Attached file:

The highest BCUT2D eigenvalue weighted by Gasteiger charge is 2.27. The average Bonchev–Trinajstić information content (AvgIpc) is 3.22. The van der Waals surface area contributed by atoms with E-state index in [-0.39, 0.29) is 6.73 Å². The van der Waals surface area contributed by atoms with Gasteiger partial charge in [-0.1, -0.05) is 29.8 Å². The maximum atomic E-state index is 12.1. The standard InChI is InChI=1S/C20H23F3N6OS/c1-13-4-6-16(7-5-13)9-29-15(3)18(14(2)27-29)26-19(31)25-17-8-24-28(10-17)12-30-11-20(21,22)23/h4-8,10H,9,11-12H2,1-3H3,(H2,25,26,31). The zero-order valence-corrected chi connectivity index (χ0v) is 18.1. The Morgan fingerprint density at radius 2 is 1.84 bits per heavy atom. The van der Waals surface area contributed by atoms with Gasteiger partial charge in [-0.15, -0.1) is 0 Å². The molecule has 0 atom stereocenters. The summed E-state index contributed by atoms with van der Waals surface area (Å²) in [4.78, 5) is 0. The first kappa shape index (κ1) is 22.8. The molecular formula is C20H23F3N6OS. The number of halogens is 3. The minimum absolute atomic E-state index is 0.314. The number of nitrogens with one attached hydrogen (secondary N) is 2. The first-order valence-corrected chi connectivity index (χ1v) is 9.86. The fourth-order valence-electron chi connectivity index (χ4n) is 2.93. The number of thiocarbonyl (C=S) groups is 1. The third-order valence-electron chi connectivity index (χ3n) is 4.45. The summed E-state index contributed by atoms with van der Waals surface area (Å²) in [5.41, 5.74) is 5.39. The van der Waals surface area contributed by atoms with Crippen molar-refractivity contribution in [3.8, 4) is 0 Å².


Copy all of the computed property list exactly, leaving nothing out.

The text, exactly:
The highest BCUT2D eigenvalue weighted by Gasteiger charge is 2.27. The average Bonchev–Trinajstić information content (AvgIpc) is 3.22. The van der Waals surface area contributed by atoms with E-state index in [-0.39, 0.29) is 6.73 Å². The van der Waals surface area contributed by atoms with Gasteiger partial charge in [-0.1, -0.05) is 29.8 Å². The maximum atomic E-state index is 12.1. The standard InChI is InChI=1S/C20H23F3N6OS/c1-13-4-6-16(7-5-13)9-29-15(3)18(14(2)27-29)26-19(31)25-17-8-24-28(10-17)12-30-11-20(21,22)23/h4-8,10H,9,11-12H2,1-3H3,(H2,25,26,31). The zero-order valence-corrected chi connectivity index (χ0v) is 18.1. The Morgan fingerprint density at radius 2 is 1.84 bits per heavy atom. The van der Waals surface area contributed by atoms with Gasteiger partial charge in [-0.15, -0.1) is 0 Å². The molecule has 0 atom stereocenters. The summed E-state index contributed by atoms with van der Waals surface area (Å²) in [4.78, 5) is 0. The first kappa shape index (κ1) is 22.8. The molecular formula is C20H23F3N6OS. The number of halogens is 3. The minimum absolute atomic E-state index is 0.314. The number of nitrogens with one attached hydrogen (secondary N) is 2. The first-order valence-corrected chi connectivity index (χ1v) is 9.86. The fourth-order valence-electron chi connectivity index (χ4n) is 2.93. The number of thiocarbonyl (C=S) groups is 1. The third-order valence-electron chi connectivity index (χ3n) is 4.45. The summed E-state index contributed by atoms with van der Waals surface area (Å²) in [5.41, 5.74) is 5.39. The van der Waals surface area contributed by atoms with Crippen molar-refractivity contribution in [3.8, 4) is 0 Å².